For the first time, in-house facility managers are faced with the challenge of overseeing four generations of employees in the workplace: Traditionalists (born before 1946), Baby Boomers (born from 1946 to 1964), Generation X (born from 1965 to 1980), and Millennials (born after 1980). Understanding the differences between the generations is critical if custodial executives want to build a successful, multigenerational department.
Although the older generation is reaching the age of retirement, a significant amount of them are staying in the work force or returning as part time employees out of necessity. This has caused us to see large gaps in the age ranges that are in the workforce.
According to industry consultants, this new work dynamic can lead to friction when the attitudes and work ethics of different generations clash.
According to Ralph Peterson, training manager for Healthcare Services Group Inc. “They don’t know how to treat each other, and there’s often a lack of respect from both sides. But the good news about these generations, is they really can work together well. They understand the mission, and they have no problem working hard. You just have to understand, they all have different triggers.”
To understand these “triggers”, the best place to start is with each generation’s strengths, characteristics, work habits, and motivation to help form an effective plan to motivate your employees.
The Traditionalists were raised during the great depression, and as a result, they learned how to work hard and have a commitment to a company. “Traditionalists” are no strangers to hard work and long hours, and have respect for authority within the company.
Baby Boomers are the optimists of the generations and believe hard work will lead to self growth. This group is effective in groups, but can not be relied on if conflict arises. Similar to the Traditionalists, the Baby Boomers look for job security and stability; something they can ride out until they retire. The majority of these groups are comfortable working 50-60 hours and this is their main value.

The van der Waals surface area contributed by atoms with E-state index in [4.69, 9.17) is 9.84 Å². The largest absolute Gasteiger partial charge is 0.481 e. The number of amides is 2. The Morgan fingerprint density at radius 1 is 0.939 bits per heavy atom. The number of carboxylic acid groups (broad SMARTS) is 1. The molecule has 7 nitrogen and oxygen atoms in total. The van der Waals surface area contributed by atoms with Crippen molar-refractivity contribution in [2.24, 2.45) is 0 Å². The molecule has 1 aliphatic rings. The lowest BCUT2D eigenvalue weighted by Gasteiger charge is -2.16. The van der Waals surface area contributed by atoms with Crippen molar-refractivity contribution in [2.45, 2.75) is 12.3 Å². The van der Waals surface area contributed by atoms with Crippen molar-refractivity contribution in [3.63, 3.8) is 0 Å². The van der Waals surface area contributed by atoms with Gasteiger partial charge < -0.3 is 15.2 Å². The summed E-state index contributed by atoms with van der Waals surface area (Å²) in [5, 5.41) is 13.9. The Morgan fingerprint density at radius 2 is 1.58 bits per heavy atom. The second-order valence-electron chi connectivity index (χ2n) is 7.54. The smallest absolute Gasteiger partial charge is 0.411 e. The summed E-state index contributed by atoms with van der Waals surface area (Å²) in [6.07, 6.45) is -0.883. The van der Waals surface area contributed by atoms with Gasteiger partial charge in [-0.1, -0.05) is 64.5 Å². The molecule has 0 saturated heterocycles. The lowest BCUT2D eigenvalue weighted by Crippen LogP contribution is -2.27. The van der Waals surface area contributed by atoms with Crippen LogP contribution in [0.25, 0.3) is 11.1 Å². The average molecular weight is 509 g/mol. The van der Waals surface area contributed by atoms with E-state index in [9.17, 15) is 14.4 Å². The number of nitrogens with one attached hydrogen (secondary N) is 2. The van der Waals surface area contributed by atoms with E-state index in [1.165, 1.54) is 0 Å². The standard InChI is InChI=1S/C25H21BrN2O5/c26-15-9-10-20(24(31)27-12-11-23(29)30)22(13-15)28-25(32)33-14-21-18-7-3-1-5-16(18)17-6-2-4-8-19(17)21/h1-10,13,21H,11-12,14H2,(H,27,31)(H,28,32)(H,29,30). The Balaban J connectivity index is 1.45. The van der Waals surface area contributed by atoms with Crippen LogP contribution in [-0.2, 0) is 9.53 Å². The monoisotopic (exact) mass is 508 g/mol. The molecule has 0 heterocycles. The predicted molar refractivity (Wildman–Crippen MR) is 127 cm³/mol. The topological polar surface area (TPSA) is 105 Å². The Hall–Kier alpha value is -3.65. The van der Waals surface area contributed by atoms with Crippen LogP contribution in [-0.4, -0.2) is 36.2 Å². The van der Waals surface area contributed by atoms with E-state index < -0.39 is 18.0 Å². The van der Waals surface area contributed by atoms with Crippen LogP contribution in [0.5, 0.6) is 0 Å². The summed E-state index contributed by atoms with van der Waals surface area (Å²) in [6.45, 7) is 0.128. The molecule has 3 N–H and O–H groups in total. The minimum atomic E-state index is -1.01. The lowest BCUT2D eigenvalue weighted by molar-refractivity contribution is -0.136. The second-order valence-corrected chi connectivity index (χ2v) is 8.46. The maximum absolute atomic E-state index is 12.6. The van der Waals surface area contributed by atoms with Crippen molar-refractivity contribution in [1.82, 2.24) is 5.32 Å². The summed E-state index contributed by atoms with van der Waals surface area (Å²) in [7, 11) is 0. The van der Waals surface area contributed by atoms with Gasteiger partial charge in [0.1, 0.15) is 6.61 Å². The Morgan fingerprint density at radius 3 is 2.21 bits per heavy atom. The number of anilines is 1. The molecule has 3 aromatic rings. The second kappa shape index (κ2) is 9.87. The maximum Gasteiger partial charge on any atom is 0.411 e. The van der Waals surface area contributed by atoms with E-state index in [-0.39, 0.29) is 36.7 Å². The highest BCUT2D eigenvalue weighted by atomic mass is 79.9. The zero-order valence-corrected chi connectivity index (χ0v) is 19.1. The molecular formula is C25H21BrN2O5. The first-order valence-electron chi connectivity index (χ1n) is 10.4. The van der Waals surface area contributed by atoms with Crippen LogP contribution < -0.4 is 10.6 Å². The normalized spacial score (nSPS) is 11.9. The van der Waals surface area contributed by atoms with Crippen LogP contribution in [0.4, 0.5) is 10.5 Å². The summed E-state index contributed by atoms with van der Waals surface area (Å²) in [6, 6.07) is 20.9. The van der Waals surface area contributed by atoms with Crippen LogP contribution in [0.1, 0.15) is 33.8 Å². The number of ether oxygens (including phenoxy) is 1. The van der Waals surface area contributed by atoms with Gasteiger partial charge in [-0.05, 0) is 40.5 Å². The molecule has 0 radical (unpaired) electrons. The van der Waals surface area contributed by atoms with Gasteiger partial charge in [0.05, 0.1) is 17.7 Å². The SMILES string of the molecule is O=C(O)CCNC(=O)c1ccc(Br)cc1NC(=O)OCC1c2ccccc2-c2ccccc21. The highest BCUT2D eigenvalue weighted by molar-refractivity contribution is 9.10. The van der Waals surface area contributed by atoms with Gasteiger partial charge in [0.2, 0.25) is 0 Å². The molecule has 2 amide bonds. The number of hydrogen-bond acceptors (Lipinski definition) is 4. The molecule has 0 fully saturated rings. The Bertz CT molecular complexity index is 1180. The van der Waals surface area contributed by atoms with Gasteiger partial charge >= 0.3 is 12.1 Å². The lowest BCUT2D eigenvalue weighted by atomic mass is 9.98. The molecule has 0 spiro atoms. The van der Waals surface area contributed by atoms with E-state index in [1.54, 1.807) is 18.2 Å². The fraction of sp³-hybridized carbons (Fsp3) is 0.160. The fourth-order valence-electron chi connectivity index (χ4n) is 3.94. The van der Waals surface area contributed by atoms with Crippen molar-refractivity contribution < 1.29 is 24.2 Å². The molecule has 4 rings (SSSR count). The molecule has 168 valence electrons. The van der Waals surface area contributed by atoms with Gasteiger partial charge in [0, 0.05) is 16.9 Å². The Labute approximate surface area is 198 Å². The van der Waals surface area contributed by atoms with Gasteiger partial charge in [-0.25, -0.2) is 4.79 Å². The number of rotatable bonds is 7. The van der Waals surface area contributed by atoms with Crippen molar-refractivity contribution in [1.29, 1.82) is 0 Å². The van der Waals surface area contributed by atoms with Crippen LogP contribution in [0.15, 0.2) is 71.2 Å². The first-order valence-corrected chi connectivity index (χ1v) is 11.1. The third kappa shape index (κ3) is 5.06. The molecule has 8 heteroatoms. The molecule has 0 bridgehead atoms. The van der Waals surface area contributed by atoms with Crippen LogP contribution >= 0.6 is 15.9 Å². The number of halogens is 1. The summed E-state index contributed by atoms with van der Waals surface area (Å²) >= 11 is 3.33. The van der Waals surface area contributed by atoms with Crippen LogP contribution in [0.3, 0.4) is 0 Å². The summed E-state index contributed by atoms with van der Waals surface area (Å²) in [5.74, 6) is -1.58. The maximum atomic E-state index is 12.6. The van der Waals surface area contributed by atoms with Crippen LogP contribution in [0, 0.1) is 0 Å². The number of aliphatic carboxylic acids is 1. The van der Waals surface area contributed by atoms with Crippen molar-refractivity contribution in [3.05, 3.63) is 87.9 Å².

Generation X is a goal oriented group that is accustomed to multitasking and are familiar with technology. They work well in teams and are looking for job security like their parents.
The Millennials require a lot of attention; they are used to getting praised for their work at home. This generation is very straightforward with their ideas and are always looking to improve procedures through their tech savvy ways.
Having all of these diverse generations can be a blessing and a curse in one. On one hand, you have massive availability to knowledge and different ways of thinking, allowing for innovation and optimization in the workforce. On the other hand, you have to find a way to connect these groups. While they can work together, it is difficult to create a bridge to fill the gap between these four generations. This requires giving customized instructions for each group. If you give a Traditional or a Baby Boomer a job and say “This needs to be done because I said so” you will receive positive feedback, but for the younger generations of Gen Xers and Millennials, they want to know the reason(s) for the task they are being asked to perform.
A manager looking to succeed in managing a multigenerational workforce must be mindful of the diversity of their work force, while applying incentives for these different generations to use their skills to work toward common goals.